Episode 50 with the Witty, Insightful Writer of Black Card and Zero Fade, Chris L. Terry

6Apr

Show Notes and Links to Chris L. Terry’s Work and Allusions/Texts from Episode 50

On Episode 50, Pete welcomes Chris L. Terry, author of 2019’s Black Card and Zero Fade. Chris and Pete discuss Chris’ writing, particularly Black Card, gentrification, his punk rock and reading history, and racism and questions of identity, as seen in the world and in his writing.

Catapult Article: "Tragic Gentrification Mulatto"

Buy Black Card Through Amazon 

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At about 3:05, Chris talks about growing up in Richmond, VA, along with his music and literary influences

 

At about 10:10, Chris talks about the punk aesthetic, what sets it apart from other types of music, and what he drew from it when he was younger

 

At about 11:40, Chris talks about strains of “Southern Pride”/white supremacist slogans in metal music and how the atmosphere was often alienating 

 

At about 16:00, Pete and Chris talk about punk rock’s more recent history and how Chris got into the punk scene

 

At about 18:55, Chris talks about his formative writing experiences that later led to 

 

At about 21:05, Chris and Pete shout out librarians, including Chris’ mother

 

At about 22:05, Chris talks about chill-inducing texts from his childhood and beyond, including “Sonny’s Blues” by James Baldwin, and “Red Wind” by Raymond Chandler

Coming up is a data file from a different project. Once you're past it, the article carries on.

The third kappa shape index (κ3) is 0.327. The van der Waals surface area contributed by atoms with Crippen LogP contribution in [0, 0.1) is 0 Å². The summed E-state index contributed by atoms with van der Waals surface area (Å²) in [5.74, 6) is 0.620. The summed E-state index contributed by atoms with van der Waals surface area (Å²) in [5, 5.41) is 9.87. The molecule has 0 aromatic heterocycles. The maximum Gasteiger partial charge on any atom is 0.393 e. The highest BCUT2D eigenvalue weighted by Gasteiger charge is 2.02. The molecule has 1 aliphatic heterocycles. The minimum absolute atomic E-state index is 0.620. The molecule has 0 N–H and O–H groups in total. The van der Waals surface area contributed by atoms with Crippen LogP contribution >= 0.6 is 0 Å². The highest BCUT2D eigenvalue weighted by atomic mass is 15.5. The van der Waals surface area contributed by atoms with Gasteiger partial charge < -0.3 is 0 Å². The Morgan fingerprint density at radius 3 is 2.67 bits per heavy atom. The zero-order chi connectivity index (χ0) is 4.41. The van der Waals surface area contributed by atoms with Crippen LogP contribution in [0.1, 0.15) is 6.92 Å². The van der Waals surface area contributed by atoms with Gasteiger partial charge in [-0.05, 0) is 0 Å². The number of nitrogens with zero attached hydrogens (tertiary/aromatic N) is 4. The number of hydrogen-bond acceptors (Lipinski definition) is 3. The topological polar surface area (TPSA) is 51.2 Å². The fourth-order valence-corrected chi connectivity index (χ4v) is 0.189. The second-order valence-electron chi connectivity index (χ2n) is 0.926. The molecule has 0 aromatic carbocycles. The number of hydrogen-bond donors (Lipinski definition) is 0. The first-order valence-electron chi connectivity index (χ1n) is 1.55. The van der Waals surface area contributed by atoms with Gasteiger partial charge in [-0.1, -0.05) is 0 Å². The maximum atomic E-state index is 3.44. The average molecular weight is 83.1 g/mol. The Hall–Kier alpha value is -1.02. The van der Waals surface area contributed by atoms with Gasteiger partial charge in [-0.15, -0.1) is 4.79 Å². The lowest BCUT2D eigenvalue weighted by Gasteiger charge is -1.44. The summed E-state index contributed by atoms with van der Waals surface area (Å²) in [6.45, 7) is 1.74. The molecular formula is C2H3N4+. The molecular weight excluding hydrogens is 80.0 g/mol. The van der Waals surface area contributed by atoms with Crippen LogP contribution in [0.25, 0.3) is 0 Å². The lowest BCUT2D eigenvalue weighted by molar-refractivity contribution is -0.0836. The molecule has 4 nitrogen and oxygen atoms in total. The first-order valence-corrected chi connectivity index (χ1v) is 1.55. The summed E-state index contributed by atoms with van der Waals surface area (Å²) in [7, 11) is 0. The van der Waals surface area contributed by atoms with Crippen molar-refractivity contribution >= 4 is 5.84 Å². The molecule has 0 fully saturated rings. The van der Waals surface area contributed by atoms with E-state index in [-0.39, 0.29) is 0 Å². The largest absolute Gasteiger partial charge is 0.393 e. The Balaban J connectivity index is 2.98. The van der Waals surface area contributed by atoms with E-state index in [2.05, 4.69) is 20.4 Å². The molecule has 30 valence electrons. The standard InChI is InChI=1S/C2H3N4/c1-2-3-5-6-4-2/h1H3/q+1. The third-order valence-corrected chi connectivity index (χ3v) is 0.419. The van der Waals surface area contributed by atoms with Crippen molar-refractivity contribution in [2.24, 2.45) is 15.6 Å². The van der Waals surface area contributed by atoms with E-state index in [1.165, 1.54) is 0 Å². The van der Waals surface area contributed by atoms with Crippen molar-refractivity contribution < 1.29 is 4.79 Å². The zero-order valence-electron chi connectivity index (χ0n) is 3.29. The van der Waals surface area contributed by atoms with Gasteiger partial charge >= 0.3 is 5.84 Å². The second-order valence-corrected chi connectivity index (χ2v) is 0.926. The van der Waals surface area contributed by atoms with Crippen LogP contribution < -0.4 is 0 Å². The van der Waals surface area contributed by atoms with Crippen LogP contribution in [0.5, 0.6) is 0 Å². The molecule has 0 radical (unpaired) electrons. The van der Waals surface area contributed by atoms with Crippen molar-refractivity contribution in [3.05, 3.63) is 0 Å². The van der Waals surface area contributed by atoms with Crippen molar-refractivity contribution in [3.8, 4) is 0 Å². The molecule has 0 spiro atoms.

At about 25:30, Chris talks about his work as a screenwriter, writing a script for his novel Black Card

 

At about 29:45, Chris talks about potential actors to play Lucius, Russell, and Mona in Black Card

 

At about 30:40, Chris talks about his first novel, Zero Fade

 

At about 32:40, Chris discusses his insightful essay from Catapult Magazine, “Tragic Gentrification Mulatto,” and the many layers of his neighborhood of View Park, Los Angeles

 

At about 40:20, Pete and Chris talk about Kanye West’s de(evolution)

 

At about 42:10, Chris begins to discuss Black Card

 

At about 44:00, Chris discusses the idea of “performing” as a black man, with regard to the unnamed narrator of the novel

 

At about 46:40, Chris discusses the character of Lucius and the significance of the titular “black card”

 

At about 48:30, Chris discusses the interesting character of Mona, her tokenization by the main character, and the way that Chris deals with the archetype of The “Magical Negro” in the novel

 

At about 52:15, Chris describes the scene in which a father of an acquaintance uses a racist slur and connects it to incidents in his own life

 

At about 55:25, Chris talks about the book as a “coming-of-age” and “coming-of-race” text, and his desire to represent certain audiences on the page

 

At about 57:20, Chris reads an excerpt from Black Card

 

At about 1:02:25, Chris talks about upcoming projects

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